Creating a completely virtualized cluster using Hyper-V and Windows Storage Server 2008
Setting up Windows Storage Server 2008 on Hyper-V
- Setup a new virtual machine using the Hyper-V manager - I provisioned mine with 1 GB of RAM and 2 VHDs – one for the OS and one for storage.
- Setup the Windows Storage Server 2008 operating system – this is remarkably easy. It’s more or less an abbreviated Server 2008 installation. The only “gotcha” was that Storage Server utilizes a default password (wSS2008!) instead of prompting you for one.
- Log onto Storage Server using the default password, then do your normal new machine maintenance (i.e. configure Windows Update, join to domain, configure security, etc.)
- Run the Microsoft iSCSI Software Target 3.2 software. This is a separate download, available in the same directory on MSDN as the Storage Server 2008 media.
- Configure Windows Firewall to allow the iSCSI traffic – this helpful Technet article details the programs and ports needed to support the iSCSI service.
- Configure the iSCSI target and storage. The iSCSI Target is configured either under the Storage node in Server Manager, or via a dedicated MMC add in found in Administrative Tools.
- Create the virtual disks: Under “devices” in the iSCSI Target MMC, create or import the VHDs necessary to support your cluster. I created 2 small (5 GB) VHDs for my Quorum and MSDTC disk resources, and a few larger VHDs to serve as my SQL shared storage. I used my “second” VHD as the primary storage for these resources.
- Bring the disks online
- Create the iSCSI target: Above the “Devices” node is the node “iSCSI Targets.” Simply right-click this node and choose “New iSCSI Target” to start the wizard.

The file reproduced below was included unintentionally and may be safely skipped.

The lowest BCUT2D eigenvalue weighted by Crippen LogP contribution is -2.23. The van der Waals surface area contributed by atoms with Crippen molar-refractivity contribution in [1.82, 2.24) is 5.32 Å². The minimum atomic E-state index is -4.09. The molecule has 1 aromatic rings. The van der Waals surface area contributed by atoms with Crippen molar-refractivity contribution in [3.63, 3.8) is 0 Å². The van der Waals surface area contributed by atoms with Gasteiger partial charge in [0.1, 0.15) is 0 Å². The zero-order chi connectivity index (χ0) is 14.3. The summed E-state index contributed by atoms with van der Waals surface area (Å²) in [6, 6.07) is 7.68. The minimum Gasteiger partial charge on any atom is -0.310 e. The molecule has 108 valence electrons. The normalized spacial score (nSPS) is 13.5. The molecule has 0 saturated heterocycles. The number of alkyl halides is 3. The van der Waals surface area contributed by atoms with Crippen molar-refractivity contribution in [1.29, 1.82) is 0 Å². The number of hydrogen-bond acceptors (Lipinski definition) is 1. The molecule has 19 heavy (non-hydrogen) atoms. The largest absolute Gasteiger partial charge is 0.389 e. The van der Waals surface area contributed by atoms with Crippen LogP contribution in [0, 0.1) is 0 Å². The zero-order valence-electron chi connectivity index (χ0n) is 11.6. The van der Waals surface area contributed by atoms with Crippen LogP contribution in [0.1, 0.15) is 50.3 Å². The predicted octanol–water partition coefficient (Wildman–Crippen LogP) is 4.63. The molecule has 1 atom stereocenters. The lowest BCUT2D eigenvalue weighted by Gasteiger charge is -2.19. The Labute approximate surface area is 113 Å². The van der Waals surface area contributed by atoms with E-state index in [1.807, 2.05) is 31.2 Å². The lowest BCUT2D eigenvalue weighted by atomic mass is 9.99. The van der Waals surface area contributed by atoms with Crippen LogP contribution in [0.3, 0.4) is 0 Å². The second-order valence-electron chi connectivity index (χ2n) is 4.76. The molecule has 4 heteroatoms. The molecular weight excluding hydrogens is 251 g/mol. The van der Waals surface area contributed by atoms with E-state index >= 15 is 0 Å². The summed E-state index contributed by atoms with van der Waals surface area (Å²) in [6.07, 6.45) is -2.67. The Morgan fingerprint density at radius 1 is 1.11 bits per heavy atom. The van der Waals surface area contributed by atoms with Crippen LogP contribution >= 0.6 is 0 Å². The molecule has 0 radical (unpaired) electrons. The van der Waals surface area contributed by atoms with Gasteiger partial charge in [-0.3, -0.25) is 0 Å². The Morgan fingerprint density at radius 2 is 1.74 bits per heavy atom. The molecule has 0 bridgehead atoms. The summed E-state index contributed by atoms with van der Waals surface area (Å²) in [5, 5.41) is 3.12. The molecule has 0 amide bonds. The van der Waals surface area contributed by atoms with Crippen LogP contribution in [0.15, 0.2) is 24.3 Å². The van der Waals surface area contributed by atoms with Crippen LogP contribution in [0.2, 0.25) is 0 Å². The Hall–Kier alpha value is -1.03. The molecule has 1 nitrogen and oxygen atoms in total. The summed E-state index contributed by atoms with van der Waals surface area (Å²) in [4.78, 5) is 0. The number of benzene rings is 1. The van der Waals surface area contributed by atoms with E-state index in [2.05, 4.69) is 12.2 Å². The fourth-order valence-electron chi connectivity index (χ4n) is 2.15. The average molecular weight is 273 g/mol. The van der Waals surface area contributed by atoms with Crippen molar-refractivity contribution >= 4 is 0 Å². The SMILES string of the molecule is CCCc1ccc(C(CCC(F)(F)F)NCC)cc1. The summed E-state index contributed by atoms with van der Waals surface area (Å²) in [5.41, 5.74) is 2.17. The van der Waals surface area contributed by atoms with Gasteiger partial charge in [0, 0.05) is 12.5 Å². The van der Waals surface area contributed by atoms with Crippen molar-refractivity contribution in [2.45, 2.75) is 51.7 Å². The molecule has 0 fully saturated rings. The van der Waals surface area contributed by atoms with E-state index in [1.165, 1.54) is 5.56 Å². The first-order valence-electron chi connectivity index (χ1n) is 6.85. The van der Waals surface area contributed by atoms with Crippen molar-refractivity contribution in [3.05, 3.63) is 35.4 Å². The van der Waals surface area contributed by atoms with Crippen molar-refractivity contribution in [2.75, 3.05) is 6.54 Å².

- NOTE: You will be prompted by the wizard for an ICN of at least one iSCSI initiator. If your cluster nodes are Windows 2008, the iSCSI initiator software is built in. If your cluster nodes are Windows 2003, you will need to download and install the iSCSI initiator software. In either case, run the software to create an ICN initiator name which will be used by your target for access. If your nodes aren’t ready for this step, you can always specify an IP address, but you’ll have to run the initiator at some point.
- Add the storage devices to your target. Right click your new target and add the storage created in the previous step to the target.
- Configure iSCSI initiators – right click the target and choose Properties. You must list each of the ICNs (or IPs) for the nodes in your cluster here, otherwise the disk resource will not be available to them.
And that’s it for the Storage Server – fairly easy.
On the cluster nodes
- Run the iSCSI Initiator
- Discover the Storage Server by entering its IP address or DNS name
- Discovery (if your firewall settings are correct and the node’s ICN or IP is configured with the target) should show the Storage Server as a target and all of the volumes created above. Bind to all of the volumes.